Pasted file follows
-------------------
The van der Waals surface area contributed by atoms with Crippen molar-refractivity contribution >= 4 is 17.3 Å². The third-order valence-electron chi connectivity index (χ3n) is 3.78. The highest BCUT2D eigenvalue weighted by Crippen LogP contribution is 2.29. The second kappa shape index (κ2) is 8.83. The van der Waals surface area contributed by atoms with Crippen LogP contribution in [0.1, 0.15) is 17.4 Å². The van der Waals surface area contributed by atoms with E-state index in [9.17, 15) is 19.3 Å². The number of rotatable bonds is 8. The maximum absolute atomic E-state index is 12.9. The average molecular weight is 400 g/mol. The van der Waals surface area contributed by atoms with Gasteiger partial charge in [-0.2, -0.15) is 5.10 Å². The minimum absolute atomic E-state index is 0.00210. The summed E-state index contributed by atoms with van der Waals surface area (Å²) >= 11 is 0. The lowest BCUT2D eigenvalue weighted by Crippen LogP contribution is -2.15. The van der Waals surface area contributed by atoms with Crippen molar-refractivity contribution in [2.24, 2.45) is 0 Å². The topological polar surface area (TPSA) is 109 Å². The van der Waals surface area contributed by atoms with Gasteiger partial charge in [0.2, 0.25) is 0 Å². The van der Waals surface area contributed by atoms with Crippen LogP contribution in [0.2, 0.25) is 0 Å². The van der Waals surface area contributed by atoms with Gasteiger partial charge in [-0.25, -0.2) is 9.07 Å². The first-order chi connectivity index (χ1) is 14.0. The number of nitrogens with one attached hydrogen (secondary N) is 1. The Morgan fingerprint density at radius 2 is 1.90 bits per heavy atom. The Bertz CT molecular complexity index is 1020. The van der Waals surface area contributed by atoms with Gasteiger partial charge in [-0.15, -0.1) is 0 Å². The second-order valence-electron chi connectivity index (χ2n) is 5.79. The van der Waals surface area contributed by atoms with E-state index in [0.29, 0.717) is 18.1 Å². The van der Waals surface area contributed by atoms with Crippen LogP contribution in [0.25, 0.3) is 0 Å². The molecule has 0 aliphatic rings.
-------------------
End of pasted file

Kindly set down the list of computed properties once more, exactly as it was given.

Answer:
The van der Waals surface area contributed by atoms with Crippen molar-refractivity contribution >= 4 is 17.3 Å². The third-order valence-electron chi connectivity index (χ3n) is 3.78. The highest BCUT2D eigenvalue weighted by Crippen LogP contribution is 2.29. The second kappa shape index (κ2) is 8.83. The van der Waals surface area contributed by atoms with Crippen LogP contribution in [0.1, 0.15) is 17.4 Å². The van der Waals surface area contributed by atoms with E-state index in [9.17, 15) is 19.3 Å². The number of rotatable bonds is 8. The maximum absolute atomic E-state index is 12.9. The average molecular weight is 400 g/mol. The van der Waals surface area contributed by atoms with Gasteiger partial charge in [-0.2, -0.15) is 5.10 Å². The minimum absolute atomic E-state index is 0.00210. The summed E-state index contributed by atoms with van der Waals surface area (Å²) >= 11 is 0. The lowest BCUT2D eigenvalue weighted by Crippen LogP contribution is -2.15. The van der Waals surface area contributed by atoms with Crippen molar-refractivity contribution in [2.24, 2.45) is 0 Å². The topological polar surface area (TPSA) is 109 Å². The van der Waals surface area contributed by atoms with Gasteiger partial charge in [0.2, 0.25) is 0 Å². The van der Waals surface area contributed by atoms with Crippen LogP contribution in [0.2, 0.25) is 0 Å². The van der Waals surface area contributed by atoms with Gasteiger partial charge in [-0.25, -0.2) is 9.07 Å². The first-order chi connectivity index (χ1) is 14.0. The number of nitrogens with one attached hydrogen (secondary N) is 1. The Morgan fingerprint density at radius 2 is 1.90 bits per heavy atom. The Bertz CT molecular complexity index is 1020. The van der Waals surface area contributed by atoms with Gasteiger partial charge in [-0.15, -0.1) is 0 Å². The second-order valence-electron chi connectivity index (χ2n) is 5.79. The van der Waals surface area contributed by atoms with E-state index in [0.29, 0.717) is 18.1 Å². The van der Waals surface area contributed by atoms with Crippen LogP contribution in [0.25, 0.3) is 0 Å². The molecule has 0 aliphatic rings.